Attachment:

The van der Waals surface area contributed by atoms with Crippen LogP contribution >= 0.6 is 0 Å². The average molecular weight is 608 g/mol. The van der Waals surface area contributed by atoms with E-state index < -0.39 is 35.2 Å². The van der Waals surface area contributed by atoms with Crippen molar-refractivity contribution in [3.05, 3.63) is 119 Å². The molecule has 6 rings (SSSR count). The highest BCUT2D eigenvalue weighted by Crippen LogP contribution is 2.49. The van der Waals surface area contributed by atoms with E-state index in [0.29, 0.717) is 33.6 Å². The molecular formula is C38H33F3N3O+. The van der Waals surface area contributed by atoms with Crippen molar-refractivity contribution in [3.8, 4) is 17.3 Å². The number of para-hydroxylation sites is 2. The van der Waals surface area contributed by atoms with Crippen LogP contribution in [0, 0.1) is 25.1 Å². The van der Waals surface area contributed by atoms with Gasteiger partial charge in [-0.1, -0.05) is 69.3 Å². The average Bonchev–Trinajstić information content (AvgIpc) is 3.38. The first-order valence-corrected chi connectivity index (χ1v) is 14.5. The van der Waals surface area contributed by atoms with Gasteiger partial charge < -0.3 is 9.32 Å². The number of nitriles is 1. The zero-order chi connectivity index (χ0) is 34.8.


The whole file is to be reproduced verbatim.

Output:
The van der Waals surface area contributed by atoms with Crippen LogP contribution >= 0.6 is 0 Å². The average molecular weight is 608 g/mol. The van der Waals surface area contributed by atoms with E-state index < -0.39 is 35.2 Å². The van der Waals surface area contributed by atoms with Crippen molar-refractivity contribution in [3.05, 3.63) is 119 Å². The molecule has 6 rings (SSSR count). The highest BCUT2D eigenvalue weighted by Crippen LogP contribution is 2.49. The van der Waals surface area contributed by atoms with E-state index in [0.29, 0.717) is 33.6 Å². The molecular formula is C38H33F3N3O+. The van der Waals surface area contributed by atoms with Crippen molar-refractivity contribution in [3.8, 4) is 17.3 Å². The number of para-hydroxylation sites is 2. The van der Waals surface area contributed by atoms with Crippen LogP contribution in [0, 0.1) is 25.1 Å². The van der Waals surface area contributed by atoms with Gasteiger partial charge in [-0.1, -0.05) is 69.3 Å². The average Bonchev–Trinajstić information content (AvgIpc) is 3.38. The first-order valence-corrected chi connectivity index (χ1v) is 14.5. The van der Waals surface area contributed by atoms with Gasteiger partial charge < -0.3 is 9.32 Å². The number of nitriles is 1. The zero-order chi connectivity index (χ0) is 34.8.